The Spiegel der monniken also covers proper carriage. For example, while seated, the monk is cautioned: reec dijn been niet verre uyt ende sunderlinghe als ander menschen daer bi sijn ('do not extend your leg too far and in a curious position if other people are present'). Even in his sleep, unconscious of his actions, he was expected to obey these rules. It is nochtant seer onbehoerlic dat een gheestlic mensche leit ende slapet als een beest mit uytgheworpen handen ende mit anderen leden onmanierlic. Ende hier omme ligghen wij alre meest ghecleet ende ghegordt, om ghene macht to hebben die hande laten te gaen haerwarts ende daerwarts an den naecten lichaem ('however very inappropriate that a spiritual person lays down and sleeps like an animal with hands flung aside and with other limbs in an imprudent posture. And this is why we lay down mostly with clothes on and girded, that the hands don't have the possibility to go to and fro on the nacked body'). So keep your hands to yourself, but do not touch yourself either!
As if maintaining proper decorum and leading a virtuous life were not difficult enough inside the monastery, the outside world presented even greater dangers. Het is dicke beter enen gheesteliken menschen in den hues te bliven ende verhudet te wesen van den menschen, dan uyt te gane ende ondert volc te wesene ('It is much better for a spiritual person to stay indoors, and to avoid people, than to go out and be among folk'). A preoccupation with the outside world, maket laeu die vuricheit des gheestes ende maect weec den sterken willen der doegheden ('cools the spiritual fierceness and weakens the strong resolve of the virtues'). And of course, the greatest danger outside the monastery were: women (wiven)! The monks received the following counsel on the opposite sex: Hoet dij als du mit wiven sprekest dattu sie niet vlitelic an en sieste, noch bider hant en nemest, noch niet te na en sittes, noch lichtelic toe en lacheste, noch mit hem en rimest, noch en soekest hueken mit hem te spreken ('Beware when speaking to women that you do not look at them too eagerly, take them by the hand, sit too close to them, smile at them lightly, make verses (poetry) with them, or look for a corner to speak with them'). Apparently, the preferred strategy was avoidance; despite the best of intentions, nochtant somighe menschen solden quaet vermoeden ('nevertheless, some people may suspect evil').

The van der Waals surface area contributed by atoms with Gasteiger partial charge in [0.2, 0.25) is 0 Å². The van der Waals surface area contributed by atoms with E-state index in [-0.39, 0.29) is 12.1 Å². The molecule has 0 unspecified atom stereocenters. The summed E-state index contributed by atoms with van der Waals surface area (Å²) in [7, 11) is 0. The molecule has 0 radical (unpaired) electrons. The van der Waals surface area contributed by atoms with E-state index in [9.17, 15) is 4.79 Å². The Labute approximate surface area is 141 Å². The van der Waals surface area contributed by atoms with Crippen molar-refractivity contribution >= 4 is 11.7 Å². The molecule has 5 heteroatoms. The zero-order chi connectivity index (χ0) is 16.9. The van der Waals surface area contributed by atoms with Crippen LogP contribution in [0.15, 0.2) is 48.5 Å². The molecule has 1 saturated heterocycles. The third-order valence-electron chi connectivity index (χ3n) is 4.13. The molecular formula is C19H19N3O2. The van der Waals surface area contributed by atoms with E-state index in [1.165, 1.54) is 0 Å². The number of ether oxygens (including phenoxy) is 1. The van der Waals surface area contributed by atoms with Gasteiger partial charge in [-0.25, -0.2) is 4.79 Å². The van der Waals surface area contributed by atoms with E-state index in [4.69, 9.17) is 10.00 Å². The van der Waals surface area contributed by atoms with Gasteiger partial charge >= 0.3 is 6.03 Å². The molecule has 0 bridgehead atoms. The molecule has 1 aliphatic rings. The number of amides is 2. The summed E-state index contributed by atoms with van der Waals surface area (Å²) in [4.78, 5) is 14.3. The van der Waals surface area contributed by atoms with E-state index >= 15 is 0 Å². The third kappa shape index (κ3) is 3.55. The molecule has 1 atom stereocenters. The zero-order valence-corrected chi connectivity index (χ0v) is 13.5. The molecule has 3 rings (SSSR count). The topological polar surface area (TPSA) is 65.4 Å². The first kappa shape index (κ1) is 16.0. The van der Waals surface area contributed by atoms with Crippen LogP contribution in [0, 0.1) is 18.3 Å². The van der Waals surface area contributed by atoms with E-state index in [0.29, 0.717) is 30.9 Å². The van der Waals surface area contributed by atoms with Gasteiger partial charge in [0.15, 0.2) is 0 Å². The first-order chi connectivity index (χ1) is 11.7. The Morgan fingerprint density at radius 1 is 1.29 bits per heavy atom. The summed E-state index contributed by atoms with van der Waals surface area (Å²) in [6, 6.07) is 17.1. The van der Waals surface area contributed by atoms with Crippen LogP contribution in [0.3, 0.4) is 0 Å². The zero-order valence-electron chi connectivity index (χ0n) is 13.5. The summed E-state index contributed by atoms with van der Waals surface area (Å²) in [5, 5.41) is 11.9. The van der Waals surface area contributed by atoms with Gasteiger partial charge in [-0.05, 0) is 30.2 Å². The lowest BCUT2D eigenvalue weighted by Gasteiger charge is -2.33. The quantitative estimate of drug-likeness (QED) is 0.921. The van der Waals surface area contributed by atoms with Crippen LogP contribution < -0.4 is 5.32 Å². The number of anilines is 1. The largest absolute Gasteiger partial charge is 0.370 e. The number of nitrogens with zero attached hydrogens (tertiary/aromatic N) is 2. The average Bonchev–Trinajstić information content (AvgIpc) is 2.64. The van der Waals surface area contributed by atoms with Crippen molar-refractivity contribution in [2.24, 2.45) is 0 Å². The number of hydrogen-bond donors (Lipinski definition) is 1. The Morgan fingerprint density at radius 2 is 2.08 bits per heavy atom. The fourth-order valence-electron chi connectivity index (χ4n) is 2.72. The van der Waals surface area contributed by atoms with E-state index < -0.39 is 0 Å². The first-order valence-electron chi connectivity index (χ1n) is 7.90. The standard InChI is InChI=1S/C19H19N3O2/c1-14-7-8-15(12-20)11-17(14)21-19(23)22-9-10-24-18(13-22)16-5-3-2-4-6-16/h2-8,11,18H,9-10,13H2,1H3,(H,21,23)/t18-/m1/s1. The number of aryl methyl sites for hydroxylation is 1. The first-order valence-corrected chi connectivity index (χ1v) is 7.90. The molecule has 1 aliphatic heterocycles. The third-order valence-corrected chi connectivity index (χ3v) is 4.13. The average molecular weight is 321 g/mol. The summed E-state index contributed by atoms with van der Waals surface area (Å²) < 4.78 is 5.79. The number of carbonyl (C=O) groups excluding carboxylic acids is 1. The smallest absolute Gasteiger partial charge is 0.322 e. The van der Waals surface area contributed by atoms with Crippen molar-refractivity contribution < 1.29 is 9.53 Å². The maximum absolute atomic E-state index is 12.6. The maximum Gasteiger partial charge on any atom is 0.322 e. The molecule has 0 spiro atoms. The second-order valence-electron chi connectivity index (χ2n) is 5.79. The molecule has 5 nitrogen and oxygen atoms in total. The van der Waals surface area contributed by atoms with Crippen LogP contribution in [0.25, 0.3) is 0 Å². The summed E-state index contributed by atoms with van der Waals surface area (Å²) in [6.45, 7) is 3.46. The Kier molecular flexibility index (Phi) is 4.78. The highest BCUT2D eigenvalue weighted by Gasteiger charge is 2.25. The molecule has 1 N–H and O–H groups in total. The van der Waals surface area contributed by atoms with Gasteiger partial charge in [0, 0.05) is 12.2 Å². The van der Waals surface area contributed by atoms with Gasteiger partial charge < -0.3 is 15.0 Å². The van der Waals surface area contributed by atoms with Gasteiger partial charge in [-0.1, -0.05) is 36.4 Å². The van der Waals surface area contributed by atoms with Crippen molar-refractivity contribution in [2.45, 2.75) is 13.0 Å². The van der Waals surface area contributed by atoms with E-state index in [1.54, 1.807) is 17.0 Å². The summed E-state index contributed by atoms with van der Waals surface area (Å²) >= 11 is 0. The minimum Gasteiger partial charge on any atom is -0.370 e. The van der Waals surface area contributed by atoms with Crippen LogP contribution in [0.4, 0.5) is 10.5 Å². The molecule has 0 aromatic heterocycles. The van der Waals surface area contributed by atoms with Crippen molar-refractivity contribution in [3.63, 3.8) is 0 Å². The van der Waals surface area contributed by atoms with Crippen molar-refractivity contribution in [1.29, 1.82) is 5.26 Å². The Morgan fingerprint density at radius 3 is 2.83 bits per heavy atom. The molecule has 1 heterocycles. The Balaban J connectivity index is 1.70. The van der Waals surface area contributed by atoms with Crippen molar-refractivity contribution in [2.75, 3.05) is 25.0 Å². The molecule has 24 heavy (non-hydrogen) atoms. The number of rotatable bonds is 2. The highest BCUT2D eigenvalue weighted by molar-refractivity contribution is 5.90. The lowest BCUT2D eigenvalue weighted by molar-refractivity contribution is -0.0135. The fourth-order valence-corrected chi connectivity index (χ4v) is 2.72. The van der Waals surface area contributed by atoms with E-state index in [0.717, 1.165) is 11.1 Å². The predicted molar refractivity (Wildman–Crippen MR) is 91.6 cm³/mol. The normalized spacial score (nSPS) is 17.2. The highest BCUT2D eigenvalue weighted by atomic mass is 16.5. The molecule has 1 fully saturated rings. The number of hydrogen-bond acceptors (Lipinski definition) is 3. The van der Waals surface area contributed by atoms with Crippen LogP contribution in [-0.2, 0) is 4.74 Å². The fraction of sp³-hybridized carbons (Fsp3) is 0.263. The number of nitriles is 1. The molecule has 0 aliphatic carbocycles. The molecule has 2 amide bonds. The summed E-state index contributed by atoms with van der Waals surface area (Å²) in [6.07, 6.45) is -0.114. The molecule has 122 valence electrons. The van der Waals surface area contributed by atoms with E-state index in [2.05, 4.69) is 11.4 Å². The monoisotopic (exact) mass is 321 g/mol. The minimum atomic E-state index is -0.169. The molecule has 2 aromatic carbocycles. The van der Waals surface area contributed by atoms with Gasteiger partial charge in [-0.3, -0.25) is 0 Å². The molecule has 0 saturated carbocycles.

Medieval religious literature commonly alerts to the dangers of women. Sections of the Spiegel der monniken on the subject were not modified, despite the fact that the text, and the Profectus religiosorum as a whole, were frequently used in convents. The same is true of Ms. 1020, of which mark of ownership reads: Den susteren ynt groet huus by sante meertens kerchof ('The sisters of the Great House at Saint Martin's churchyard'). It is the only known manuscript of the sisters of the Grote Huis convent near Martinikerkhof square in Groningen. The manuscript passed through several hands before coming into the possession of the man of letters Balthazar Huydecoper (1695-1778). At the 1779 auction of Huydecoper’s collection the manuscript was sold to the Amsterdam lawyer Hendrik Calkoen (1742-1818), who between 1782 and 1792 passed it on to literary scholar Nicolaas Hinlópen (1724-1792) from Hoorn. In 1882, the state archivist in Utrecht transferred the manuscript to Utrecht University Library.
In January 2011 Roel van den Assem, Eefje Been, Afra Boot, Fleur van Geenen, Jelmer Dijkstra, Jorik van Engeland, Jos Guldemond, Ariane Standaart en Else Vondenhoff did an assignment for the BA-course ‘Het handgeschreven boek’ (The handwritten book). They had to transcribe the version of the Spiegel der monniken in Ms. 1020 and make an analysis of the manuscript. Bart Jaski and Marisa Mol edited their assignment for a publication, which was published in Igitur, the digital archive of the University Library of Utrecht, in February 2014. It is the first edition of the Spiegel der monniken to date.